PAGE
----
Milton Glaser, Willie Cole, and Cope2 all have one thing in common; they grew up in the Bronx.
For decades the Bronx has cultivated revolutionary artists that redefine what we call the “norm.” Continuing that tradition is another Bronx prodigy, a young man who goes by the name Na’gee Ray.
With all the success coming from the Bronx, Na’gee still had to start from the bottom when it came to this art game. He told us about his upbringing,
“Growing up in the Bronx helped me create something out of nothing. I did not learn art in the traditional way. Without any guidance I had to come up with my own style and master skills that I had no concept of.”
A multi-talented individual, Na’gee knew it was up to him to make his dream of sharing his perspective of the world with the masses a reality, however, the road to success was not easy.
Support for his art during his early years was non-existent as his family even encouraged him to take up another hobby. With all the doubters and naysayers, Na’gee was still determined to follow his dream. In his own words,
“Ignorance helped me develop my art because I became my own artist without much influence from the outside world. I didn’t have much to work with when it came to supplies, so I learned to make art with what I had. The way I use color pencils is a prime example of using what I had. Not many artists use color pencils as their medium, but that was the only thing that I could afford. Making due with what I had made a huge impact on my art until this day.”
His perseverance got the attention of his high school art teacher Miranda Small, who can only be described as an Art Encyclopedia.
She taught him everything there is to know when it came to art. For us non-art folk that means complicated ideas like color theory, texture, and spacing.
After several years establishing himself as an artist, Na’gee knew it was time to transform his artistry into a unique portrayal of himself in the art world, but in order to do this he gathered inspiration from an unlikely source.
“Growing up I always had a deep fascination with cartoons. I always believed that they lived just like us, but in another reality. That fascination turned into art, and was very influential to my art at the time.”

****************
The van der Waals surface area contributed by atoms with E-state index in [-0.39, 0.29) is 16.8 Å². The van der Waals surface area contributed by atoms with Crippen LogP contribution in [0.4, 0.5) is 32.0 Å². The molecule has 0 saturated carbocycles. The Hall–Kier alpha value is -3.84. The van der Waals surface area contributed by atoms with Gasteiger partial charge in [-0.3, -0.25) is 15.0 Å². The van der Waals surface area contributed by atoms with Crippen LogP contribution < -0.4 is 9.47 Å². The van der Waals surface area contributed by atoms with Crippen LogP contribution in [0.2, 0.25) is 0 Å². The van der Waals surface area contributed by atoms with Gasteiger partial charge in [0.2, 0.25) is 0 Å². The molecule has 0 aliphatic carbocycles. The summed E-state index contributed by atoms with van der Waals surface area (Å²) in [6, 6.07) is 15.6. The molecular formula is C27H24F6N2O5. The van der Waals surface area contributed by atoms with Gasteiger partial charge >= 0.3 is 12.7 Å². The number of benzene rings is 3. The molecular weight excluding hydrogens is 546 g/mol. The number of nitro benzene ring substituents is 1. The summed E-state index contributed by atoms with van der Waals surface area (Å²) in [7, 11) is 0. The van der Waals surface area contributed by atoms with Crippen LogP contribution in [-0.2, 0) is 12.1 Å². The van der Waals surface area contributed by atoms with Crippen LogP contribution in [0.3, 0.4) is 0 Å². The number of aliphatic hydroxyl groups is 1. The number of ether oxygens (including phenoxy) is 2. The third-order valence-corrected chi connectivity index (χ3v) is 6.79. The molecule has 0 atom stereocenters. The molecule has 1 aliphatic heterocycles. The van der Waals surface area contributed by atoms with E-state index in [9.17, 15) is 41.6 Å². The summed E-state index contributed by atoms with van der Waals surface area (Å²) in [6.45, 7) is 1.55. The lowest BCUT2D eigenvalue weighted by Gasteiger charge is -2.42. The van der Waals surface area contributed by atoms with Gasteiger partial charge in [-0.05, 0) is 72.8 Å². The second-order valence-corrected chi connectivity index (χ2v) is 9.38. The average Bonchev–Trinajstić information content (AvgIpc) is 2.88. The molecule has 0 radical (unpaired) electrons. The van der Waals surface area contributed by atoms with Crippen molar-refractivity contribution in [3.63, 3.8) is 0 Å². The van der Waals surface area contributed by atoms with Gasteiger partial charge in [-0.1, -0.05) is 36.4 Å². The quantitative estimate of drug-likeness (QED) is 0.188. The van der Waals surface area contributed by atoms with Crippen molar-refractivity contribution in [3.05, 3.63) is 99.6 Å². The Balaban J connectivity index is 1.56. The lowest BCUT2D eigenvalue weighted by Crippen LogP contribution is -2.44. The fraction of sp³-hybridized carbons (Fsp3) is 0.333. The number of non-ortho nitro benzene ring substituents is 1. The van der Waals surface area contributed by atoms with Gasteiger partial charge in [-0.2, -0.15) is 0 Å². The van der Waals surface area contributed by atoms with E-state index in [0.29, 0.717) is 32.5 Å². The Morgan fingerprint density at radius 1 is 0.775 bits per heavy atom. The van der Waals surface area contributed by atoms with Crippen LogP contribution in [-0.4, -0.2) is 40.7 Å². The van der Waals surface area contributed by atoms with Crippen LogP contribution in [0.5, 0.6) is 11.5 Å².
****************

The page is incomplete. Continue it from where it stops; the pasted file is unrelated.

Na’gee focused on creating beauty out of obscurity by infusing his childhood memories and his newfound skills together. The result was an original style of art that showed love to the shows that raised ’90s kids called “Coolism.”
Na’gee began to pull influences from other visual outlets like film. His love for cinematography made him ponder for hours on how to make his art look like organic symmetry.
Cinematography that focuses on making objects easily dissectible and visually parallel led Na’gee to film director Wes Anderson. You can see Wes Anderson’s influence in Na’gee’s limited use of space and exploration of organic symmetry in his artwork.
Na’gee’s motivation to be the best that’s ever picked up a pencil doesn’t come from the same place as Kobe Bryant’s competitive pursuit of greatness. Instead it comes from an unlikely place,
“Love. I love to love. I use that energy in my art. My art reflects how I feel. I articulate my words through the visual representations that I draw.”
So what’s next for the rising star? More work. In the short term, Na’gee promises new work and another gallery show in the fall. Na’gee’s longer term goal is to travel the world sketching animals in their natural habitats.
All inspiration for the idea goes to his childhood hero, Steve Irwin the Crocodile Hunter. Like Steve Irwin, Na’gee wants to continue inspiring the youth by finding his own truth in the art game. Na’gee did have a few parting words for any inspiring Artist out there,
“Normal is an illusion. What is normal for a Spider is chaos for the Fly.”